The high seas — also called international waters — comprise 64% of the world’s oceans and 45% of the earth’s surface. They are shared by the world but governed by no one country. That means that the incredible biodiversity of the high seas, from seaweeds to fish to sharks, is not currently protected.
After a series of preparatory committee (PrepCom) meetings organized by the United Nations General Assembly and held over the past two years, a step forward has been taken on protecting the high seas biological diversity. On July 21, a consensus was reached on the elements of a draft text for an international treaty on high seas biodiversity. The next step is to convene an intergovernmental conference at the UN to start negotiations for the treaty.
“The purpose of the preparatory committee meetings was to get the package together and get a recommendation back to the UN, so in that sense it did what it was meant to do. But there’s still a lot of question about how strong any treaty might be, based on what’s come out of the meetings,” says Daniel Dunn, Nereus Program Principal Investigator at Duke, who was involved in the preparatory committee meetings. “The language was generalized to such a degree that anything was still possible and that all parties were happy. There’s a huge amount on the table to be decided and there’s every potential that the final treaty might not have much in the way of teeth.”
Major divides were visible during the PrepCom meetings between developed and developing countries on how to use and share the marine resources of the high seas — which are currently a free for all.
“Any of the countries with major foreign fishing fleets, such as Korea, Japan and Spain, do not like this in any way,” says Dunn. “They don’t want to deal with a high seas treaty because they think it will impact their ability to continue to persecute the fisheries the way they’re doing it now.”
Smaller fishing nations may not have the capacity to fish in the high seas, but the fish they rely on in their local waters can be affected by high seas fishing. This concept of ecological connectivity across jurisdictional boundaries was addressed at the PrepCom meetings and supported by a number of delegations, particularly those from island nations.
“Imagine you have a population of tuna that is found within the waters of Micronesia and the fish move out of the national boundaries into the high seas and they’re hammered in the high seas. That’s going to have economic, social and ecological impacts on Micronesia,” says Guillermo Ortuño Crespo, Nereus Fellow at Duke who also attended PrepCom. “It’s one of those polarized discussions where you have developing countries really pushing to hold high seas fishing nations accountable and those nations don’t want it.”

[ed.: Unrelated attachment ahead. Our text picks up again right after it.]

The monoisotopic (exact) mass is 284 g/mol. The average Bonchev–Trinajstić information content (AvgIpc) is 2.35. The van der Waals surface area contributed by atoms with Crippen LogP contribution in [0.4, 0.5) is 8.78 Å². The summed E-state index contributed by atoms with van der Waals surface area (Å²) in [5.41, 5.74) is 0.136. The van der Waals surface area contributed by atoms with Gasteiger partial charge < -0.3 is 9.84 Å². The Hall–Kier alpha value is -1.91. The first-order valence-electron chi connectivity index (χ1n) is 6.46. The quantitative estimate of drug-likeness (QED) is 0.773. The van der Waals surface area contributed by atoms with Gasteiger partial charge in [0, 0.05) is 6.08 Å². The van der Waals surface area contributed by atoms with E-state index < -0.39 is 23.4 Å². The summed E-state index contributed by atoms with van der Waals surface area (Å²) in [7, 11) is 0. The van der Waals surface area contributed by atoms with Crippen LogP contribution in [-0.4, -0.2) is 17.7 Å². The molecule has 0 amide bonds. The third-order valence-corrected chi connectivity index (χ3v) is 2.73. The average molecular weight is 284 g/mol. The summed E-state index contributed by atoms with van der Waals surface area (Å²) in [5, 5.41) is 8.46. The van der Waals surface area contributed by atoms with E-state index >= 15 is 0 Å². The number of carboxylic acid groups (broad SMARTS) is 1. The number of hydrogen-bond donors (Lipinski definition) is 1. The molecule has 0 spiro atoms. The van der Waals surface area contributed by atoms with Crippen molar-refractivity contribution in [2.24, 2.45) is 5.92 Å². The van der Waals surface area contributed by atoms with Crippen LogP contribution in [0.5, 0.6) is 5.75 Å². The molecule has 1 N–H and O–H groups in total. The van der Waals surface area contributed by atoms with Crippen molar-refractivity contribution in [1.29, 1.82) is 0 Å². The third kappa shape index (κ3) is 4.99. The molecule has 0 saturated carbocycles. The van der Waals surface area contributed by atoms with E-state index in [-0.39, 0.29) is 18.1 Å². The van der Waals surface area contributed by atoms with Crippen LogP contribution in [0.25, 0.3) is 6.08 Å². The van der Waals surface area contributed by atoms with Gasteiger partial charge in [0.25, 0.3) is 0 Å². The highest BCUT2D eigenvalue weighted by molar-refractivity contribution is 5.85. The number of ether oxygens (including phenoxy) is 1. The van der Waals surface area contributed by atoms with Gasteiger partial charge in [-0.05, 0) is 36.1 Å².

One of the main elements of the package sent to the UN include recommendations for environmental impact assessments — looking at how human activity is affected the high seas. Countries such as the Pacific Island Nations pushed for transboundary assessments of high seas species and communities. The PrepCom meetings also looking at issues of area-based management tools, such as how marine protected areas should be implemented in the high seas, capacity building and technology transfer, such as data and research sharing.
And it’s not just fish. There was even push back from pharmaceutical companies that have been benefiting from marine genetic resources. These resources include marine organisms that have been used for such things as pharmaceuticals, cosmetics and supplements. And since the high seas are so vast and unexplored, it’s highly likely that there are more useful natural compounds in marine realms than on land. Many developing countries urged marine genetic resources to be considered the “common heritage of mankind”, such that if a cancer drug is developed from a deep sea organism, there should be a sharing of benefits.
Most of the country delegations are hoping that the intergovernmental conference to negotiate the terms of the treaty begins next year, but these negotiations can still take a few more years. Currently the UN General Assembly has to vote on moving forward and then decide on budget, which could take two additional years. Negotiations on the UN Convention on the Law of the Sea began in 1973, but it wasn’t ratified until 1994.
The Nereus Scientific & Technical Briefs on Marine Areas Beyond National Jurisdiction (ABNJ) series was created to inform the PrepCom process. The series includes policy briefs on 1) Area-based management tools, 2) Climate change in oceans beyond national jurisdictions, 3) Open data, 4) Tech transfer, 5) AIS data as a tool to monitor ABMTs and identify governance gaps in ABNJ fisheries, 6) Impacts of fisheries on open-ocean ecosystems, 7) Adjacency, and 8) Open ocean considerations.